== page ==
The Devil's Book
Charles I, The Book of Sports and Puritanism in Tudor and Early Stuart England
Alistair Dougall taught for four years at Southampton University before joining the Godolphin School in Salisbury, where he is Head of Sixth Form and teaches History, specialising in sixteenth- and seventeenth-century English and European History.
Introduction Chronology Glossary ‘Vain, stupid, profane games.’ Medieval attitudes to the playing of sports on the Sabbath and other holy days The Impact of the Break with Rome The Reign of Elizabeth I and the battle over the Lord’s Day James I’s ‘dancing book’ and the politicisation of ‘Saint Sabbath’ Book of Sports - and the reign of Charles I: From a ‘pious Statue’ to ‘bloody civil war’ Enforcement and Reaction: choosing between the ‘Commandments of God and Man’ Conclusion Appendix: The text of the 1633 - Book of Sports Notes and references Bibliography Index
Well-researched, cogent, extremely readable and likely to become the standard work upon its subject.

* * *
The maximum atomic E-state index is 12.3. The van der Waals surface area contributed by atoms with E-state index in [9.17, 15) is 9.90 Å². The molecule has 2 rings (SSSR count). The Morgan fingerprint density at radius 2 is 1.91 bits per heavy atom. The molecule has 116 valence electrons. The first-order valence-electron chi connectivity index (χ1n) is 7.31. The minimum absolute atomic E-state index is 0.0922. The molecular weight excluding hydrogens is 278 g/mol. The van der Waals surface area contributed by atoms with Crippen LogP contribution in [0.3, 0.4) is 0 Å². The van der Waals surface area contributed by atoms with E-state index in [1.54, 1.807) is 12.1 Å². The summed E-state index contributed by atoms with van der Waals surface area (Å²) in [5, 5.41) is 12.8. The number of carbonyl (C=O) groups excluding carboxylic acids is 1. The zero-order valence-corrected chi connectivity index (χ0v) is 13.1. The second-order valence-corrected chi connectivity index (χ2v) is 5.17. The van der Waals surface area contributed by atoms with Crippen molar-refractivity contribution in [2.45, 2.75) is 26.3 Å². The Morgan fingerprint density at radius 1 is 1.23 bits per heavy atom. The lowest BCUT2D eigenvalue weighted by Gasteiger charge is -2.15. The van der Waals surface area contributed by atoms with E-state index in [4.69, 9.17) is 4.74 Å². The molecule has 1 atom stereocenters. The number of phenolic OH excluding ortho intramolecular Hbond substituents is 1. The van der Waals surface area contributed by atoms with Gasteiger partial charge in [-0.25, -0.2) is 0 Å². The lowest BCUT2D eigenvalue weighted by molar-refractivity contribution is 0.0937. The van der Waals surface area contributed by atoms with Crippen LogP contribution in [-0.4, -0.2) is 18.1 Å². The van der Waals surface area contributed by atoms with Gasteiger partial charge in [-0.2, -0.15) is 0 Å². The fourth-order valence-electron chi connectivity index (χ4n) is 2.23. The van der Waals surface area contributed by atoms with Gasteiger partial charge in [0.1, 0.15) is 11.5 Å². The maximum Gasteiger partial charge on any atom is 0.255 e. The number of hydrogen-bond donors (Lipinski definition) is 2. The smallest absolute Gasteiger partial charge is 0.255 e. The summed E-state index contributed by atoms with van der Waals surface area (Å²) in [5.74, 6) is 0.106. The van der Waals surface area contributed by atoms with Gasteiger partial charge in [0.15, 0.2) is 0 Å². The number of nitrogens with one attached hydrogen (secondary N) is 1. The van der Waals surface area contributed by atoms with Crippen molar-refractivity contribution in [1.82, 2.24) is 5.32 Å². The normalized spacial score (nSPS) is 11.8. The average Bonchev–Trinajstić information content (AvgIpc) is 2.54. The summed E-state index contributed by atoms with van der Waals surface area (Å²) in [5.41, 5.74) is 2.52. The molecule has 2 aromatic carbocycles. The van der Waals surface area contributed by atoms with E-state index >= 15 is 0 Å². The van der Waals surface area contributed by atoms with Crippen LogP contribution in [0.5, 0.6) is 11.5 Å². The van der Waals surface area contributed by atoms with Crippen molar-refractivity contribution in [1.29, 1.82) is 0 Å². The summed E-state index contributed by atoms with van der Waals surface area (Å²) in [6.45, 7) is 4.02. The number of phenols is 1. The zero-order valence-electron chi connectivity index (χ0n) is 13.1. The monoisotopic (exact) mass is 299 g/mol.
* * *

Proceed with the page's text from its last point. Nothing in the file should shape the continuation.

The book offers a thorough and cogent story of the development of English sabbatarianism, and students seeking to understand the complex political, religious and cultural history of these years will appreciate the admirable blend of subtlety and clarity that Dougall achieves.
Mark Hailwood The Journal of Rural History, Volume 23/2
The scope of Dougall’s investigation will allow historians of Caroline culture and the English Civil Wars to see local, polemicized battles over the Lord’s Day in a longer perspective. More generally, this highly readable book is a case study in how religious, social, and political motivations intertwine.
Sylvia Brown Renaissance Quarterly, Volume 65, No 3, Fall
Size: 239 x 163 mm
Publication: July 22, 2011